Both players are excited to be playing in the first outdoor game in Devils history, as it adds yet another great chapter to the Devils-Rangers rivalry.
“its going to be one of those experiences that you’ll remember forever and the history here, you hear all the stories, and to actually say that you played inside Yankee Stadium is one of those things that you’ll definitely remember,” said the Devils Captain. “It’s such a great experience for the fans and the organizations that they’re putting this all together, that it’s one of those things you just feel fortunate to be a part of. “
“It’s one of those great experiences and you can already tell because all of the requests i’m already getting for tickets. People want to come in, and I think it was even more [ticket requests] than the Stanley cup,” joked the defenseman.
Salvador, who grew up in Manitoba, has fond memories of playing outdoors as a child. ”From my house, the rink was a block away and I would put the skates on inside my house and we didn’t have skate guards back then, so i’d walk down the cement and usually there was enough snow on the ground and enough ice that I could skate down the sidewalks and skate down the roads and we’d play when the lights were on and when the lights were off, my parents said I had to come home.”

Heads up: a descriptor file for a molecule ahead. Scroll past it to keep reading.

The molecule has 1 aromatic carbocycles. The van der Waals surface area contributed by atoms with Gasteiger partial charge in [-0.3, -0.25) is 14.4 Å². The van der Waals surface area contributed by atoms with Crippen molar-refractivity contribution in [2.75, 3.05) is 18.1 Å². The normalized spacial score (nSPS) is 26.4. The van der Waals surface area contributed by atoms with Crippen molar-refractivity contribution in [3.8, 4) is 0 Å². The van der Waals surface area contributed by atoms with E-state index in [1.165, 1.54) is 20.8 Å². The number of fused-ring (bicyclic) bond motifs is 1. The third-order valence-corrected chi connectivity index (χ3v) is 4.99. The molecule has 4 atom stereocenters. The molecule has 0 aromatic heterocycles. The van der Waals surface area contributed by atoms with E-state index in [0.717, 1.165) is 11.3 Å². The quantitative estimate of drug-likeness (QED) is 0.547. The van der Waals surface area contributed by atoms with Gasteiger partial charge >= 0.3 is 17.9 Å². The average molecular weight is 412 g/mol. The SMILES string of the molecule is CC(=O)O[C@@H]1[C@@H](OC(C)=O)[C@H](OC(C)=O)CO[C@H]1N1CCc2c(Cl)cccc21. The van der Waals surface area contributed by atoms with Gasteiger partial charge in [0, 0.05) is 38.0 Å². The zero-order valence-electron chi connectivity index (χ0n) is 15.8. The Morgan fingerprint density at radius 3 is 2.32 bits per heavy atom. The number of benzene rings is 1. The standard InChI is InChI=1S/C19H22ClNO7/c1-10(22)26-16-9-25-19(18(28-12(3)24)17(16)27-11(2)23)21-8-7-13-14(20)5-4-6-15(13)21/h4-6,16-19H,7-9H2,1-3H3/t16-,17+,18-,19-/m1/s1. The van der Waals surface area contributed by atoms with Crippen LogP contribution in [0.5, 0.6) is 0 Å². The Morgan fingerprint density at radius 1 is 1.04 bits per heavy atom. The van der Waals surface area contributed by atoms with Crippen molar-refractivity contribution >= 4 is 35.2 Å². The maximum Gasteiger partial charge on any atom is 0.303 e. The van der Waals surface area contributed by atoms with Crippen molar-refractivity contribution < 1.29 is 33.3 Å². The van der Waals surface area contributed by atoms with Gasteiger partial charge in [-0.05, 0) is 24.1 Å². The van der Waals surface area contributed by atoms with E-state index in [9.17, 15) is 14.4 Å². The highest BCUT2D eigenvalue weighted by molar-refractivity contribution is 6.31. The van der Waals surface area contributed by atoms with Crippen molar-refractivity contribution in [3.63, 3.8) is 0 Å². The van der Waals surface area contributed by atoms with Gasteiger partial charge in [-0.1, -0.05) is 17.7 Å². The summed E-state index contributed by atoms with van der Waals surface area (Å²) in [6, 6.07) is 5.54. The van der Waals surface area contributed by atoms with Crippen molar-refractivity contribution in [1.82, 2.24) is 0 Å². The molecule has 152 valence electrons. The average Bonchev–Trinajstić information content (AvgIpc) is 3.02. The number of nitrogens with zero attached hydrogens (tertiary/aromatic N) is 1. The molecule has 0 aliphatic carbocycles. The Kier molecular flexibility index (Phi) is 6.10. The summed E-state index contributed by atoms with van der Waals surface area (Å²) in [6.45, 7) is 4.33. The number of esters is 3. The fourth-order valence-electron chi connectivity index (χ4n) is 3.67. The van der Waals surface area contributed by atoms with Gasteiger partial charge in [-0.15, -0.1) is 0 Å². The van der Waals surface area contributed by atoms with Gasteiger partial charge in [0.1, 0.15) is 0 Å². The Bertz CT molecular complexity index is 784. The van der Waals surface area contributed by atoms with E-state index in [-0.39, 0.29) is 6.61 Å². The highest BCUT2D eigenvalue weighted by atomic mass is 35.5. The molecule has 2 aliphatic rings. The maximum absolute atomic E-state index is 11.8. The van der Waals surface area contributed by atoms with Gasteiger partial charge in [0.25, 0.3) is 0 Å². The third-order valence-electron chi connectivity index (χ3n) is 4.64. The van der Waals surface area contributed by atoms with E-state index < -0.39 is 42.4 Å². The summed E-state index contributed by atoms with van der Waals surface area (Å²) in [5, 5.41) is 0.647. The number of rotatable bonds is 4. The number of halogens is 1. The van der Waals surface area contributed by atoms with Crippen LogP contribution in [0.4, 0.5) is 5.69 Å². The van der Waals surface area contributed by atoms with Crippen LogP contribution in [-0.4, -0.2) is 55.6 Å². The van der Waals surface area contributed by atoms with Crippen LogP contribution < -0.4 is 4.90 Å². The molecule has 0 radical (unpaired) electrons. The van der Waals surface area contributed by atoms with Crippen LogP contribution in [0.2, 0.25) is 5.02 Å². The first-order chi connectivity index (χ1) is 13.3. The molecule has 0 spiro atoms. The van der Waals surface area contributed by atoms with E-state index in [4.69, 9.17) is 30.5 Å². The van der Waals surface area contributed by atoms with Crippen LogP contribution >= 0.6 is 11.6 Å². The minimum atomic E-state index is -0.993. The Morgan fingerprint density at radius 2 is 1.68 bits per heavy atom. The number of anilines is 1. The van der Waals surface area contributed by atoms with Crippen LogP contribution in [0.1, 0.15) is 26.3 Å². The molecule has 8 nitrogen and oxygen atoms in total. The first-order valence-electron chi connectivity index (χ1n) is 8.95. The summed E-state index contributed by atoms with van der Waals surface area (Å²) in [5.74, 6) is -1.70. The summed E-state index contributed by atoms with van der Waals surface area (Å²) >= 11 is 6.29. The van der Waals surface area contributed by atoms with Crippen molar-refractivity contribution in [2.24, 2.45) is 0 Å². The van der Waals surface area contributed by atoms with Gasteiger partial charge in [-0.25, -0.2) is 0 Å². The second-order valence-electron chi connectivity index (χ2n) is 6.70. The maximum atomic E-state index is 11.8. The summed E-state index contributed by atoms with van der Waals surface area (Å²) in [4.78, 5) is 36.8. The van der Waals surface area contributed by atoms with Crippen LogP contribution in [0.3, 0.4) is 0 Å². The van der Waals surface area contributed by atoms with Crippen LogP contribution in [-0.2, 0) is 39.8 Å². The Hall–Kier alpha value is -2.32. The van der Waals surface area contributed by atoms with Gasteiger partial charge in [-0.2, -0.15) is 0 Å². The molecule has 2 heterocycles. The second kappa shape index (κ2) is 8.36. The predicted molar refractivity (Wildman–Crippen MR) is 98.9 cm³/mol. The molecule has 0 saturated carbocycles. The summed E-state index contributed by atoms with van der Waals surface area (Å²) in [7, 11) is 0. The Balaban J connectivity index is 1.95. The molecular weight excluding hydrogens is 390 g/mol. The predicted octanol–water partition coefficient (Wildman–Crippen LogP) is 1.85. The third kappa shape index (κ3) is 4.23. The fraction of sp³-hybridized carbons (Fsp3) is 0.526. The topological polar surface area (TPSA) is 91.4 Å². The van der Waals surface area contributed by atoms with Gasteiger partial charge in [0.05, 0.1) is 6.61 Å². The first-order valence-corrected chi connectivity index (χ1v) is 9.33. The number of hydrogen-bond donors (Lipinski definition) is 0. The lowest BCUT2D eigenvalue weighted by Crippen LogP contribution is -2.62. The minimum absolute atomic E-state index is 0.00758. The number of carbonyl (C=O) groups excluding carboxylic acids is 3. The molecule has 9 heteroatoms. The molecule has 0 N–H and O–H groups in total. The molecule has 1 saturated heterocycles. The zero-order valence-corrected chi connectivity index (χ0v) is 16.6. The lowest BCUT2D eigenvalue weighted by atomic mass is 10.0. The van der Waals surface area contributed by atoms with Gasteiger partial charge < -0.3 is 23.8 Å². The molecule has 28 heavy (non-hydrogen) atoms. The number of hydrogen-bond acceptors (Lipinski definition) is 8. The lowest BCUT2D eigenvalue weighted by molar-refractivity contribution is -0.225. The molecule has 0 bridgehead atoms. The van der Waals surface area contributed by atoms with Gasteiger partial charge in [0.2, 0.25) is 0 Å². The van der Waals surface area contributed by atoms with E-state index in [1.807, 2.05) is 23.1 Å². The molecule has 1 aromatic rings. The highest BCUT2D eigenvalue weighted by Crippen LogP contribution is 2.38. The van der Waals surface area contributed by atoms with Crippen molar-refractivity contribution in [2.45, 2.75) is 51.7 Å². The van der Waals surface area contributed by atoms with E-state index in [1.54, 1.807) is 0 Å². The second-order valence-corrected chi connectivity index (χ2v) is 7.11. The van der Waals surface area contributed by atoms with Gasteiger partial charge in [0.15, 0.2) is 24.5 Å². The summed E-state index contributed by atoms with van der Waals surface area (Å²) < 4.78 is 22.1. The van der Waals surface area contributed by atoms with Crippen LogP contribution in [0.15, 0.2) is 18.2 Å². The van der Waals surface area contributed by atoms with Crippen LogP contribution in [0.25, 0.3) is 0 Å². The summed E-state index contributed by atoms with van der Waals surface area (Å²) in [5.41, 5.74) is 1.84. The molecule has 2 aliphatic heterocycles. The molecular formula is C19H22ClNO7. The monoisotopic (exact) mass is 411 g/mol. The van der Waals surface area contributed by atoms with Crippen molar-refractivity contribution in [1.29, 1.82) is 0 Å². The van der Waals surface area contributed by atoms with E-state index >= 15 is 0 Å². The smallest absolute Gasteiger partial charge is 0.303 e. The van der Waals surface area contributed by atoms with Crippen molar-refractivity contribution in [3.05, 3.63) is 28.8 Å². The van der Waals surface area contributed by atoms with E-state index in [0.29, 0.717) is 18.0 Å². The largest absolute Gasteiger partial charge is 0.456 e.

Outdoor hockey continues to be an integral part of the development of many NHL players, as those who came from snowy climates had the ability to play on frozen ponds and lakes during the winter months. For players, it’s a tremendous opportunity to play outside once again.
“We’re looking forward to it, it’s going to be a fun experience, and having the chance to watch a few of the winter classic games, you can always see the energy and feel the energy through the TV, so it’s going to be a great time and a lot of fun,” said Greene.
Greene, who grew up in Michigan, the site of this year’s Winter Classic at the University of Michigan football stadium, grew up playing baseball as well. “I played all the way up to my junior year of high school, I was center field and shortstop,” said Greene, about his time playing baseball. “I mostly hit for base hits, but hit a few home runs, I wasn’t much of a home run hitter, but I could get my way around.”
Both players spoke of the expected intensity between the two rivals, with 50,000-plus fans expected to be in attendance for the January 26, 2014 game, it should bring a whole different level of excitement to the game.
“I think it’s just another story in the chapter, it’s been a great rivalry between the Devils and the Rangers and it’s always exciting, so it’s an honor to be a part of it,” said Salvador.
Andy Greene echoed that sentiment as well. “It’s always a heated rivalry, it doesn’t matter whats going on with either of our respective seasons, it’s always a very heated game and it should be even more [heated].”
Up next for the team is training camp, which will begin in September. Camp will be a welcomed respite from the constant stream of bad news this offseason, from the losses of David Clarkson and Ilya Kovalchuk, to the current ownership issues. Despite all of that, Bryce Salvador is already looking forward to the beginning of the season.